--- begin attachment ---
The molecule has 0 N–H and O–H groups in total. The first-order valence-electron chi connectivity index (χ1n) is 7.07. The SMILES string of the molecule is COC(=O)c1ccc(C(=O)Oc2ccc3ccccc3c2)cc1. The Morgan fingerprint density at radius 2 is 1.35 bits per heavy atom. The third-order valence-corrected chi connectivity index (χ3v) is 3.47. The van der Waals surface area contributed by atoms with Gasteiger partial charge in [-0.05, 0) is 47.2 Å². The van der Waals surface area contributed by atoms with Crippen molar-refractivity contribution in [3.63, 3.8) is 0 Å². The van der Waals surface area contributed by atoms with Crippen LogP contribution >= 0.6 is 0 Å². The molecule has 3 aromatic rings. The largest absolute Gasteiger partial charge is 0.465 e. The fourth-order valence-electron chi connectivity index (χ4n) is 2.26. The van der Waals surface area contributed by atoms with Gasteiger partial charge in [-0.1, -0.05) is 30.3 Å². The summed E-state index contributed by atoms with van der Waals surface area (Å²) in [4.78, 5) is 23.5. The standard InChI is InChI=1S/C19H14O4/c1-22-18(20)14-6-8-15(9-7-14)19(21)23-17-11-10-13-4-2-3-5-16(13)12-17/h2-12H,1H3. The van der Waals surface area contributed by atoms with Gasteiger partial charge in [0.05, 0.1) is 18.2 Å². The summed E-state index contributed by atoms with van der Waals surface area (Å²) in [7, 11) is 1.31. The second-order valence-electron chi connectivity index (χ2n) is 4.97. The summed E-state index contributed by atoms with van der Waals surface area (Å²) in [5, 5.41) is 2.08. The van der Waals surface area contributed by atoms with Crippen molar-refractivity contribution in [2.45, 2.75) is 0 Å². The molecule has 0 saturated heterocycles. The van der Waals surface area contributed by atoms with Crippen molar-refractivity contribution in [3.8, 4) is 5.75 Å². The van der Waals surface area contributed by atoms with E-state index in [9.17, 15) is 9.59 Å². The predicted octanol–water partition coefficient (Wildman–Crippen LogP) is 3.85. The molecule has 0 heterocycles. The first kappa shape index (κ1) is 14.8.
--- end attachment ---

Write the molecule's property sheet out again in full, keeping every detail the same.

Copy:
The molecule has 0 N–H and O–H groups in total. The first-order valence-electron chi connectivity index (χ1n) is 7.07. The SMILES string of the molecule is COC(=O)c1ccc(C(=O)Oc2ccc3ccccc3c2)cc1. The Morgan fingerprint density at radius 2 is 1.35 bits per heavy atom. The third-order valence-corrected chi connectivity index (χ3v) is 3.47. The van der Waals surface area contributed by atoms with Gasteiger partial charge in [-0.05, 0) is 47.2 Å². The van der Waals surface area contributed by atoms with Crippen molar-refractivity contribution in [3.63, 3.8) is 0 Å². The van der Waals surface area contributed by atoms with Crippen LogP contribution >= 0.6 is 0 Å². The molecule has 3 aromatic rings. The largest absolute Gasteiger partial charge is 0.465 e. The fourth-order valence-electron chi connectivity index (χ4n) is 2.26. The van der Waals surface area contributed by atoms with Gasteiger partial charge in [-0.1, -0.05) is 30.3 Å². The summed E-state index contributed by atoms with van der Waals surface area (Å²) in [4.78, 5) is 23.5. The standard InChI is InChI=1S/C19H14O4/c1-22-18(20)14-6-8-15(9-7-14)19(21)23-17-11-10-13-4-2-3-5-16(13)12-17/h2-12H,1H3. The van der Waals surface area contributed by atoms with Gasteiger partial charge in [0.05, 0.1) is 18.2 Å². The summed E-state index contributed by atoms with van der Waals surface area (Å²) in [7, 11) is 1.31. The second-order valence-electron chi connectivity index (χ2n) is 4.97. The summed E-state index contributed by atoms with van der Waals surface area (Å²) in [5, 5.41) is 2.08. The van der Waals surface area contributed by atoms with Crippen molar-refractivity contribution in [2.45, 2.75) is 0 Å². The molecule has 0 saturated heterocycles. The van der Waals surface area contributed by atoms with Crippen molar-refractivity contribution in [3.8, 4) is 5.75 Å². The van der Waals surface area contributed by atoms with E-state index in [9.17, 15) is 9.59 Å². The predicted octanol–water partition coefficient (Wildman–Crippen LogP) is 3.85. The molecule has 0 heterocycles. The first kappa shape index (κ1) is 14.8.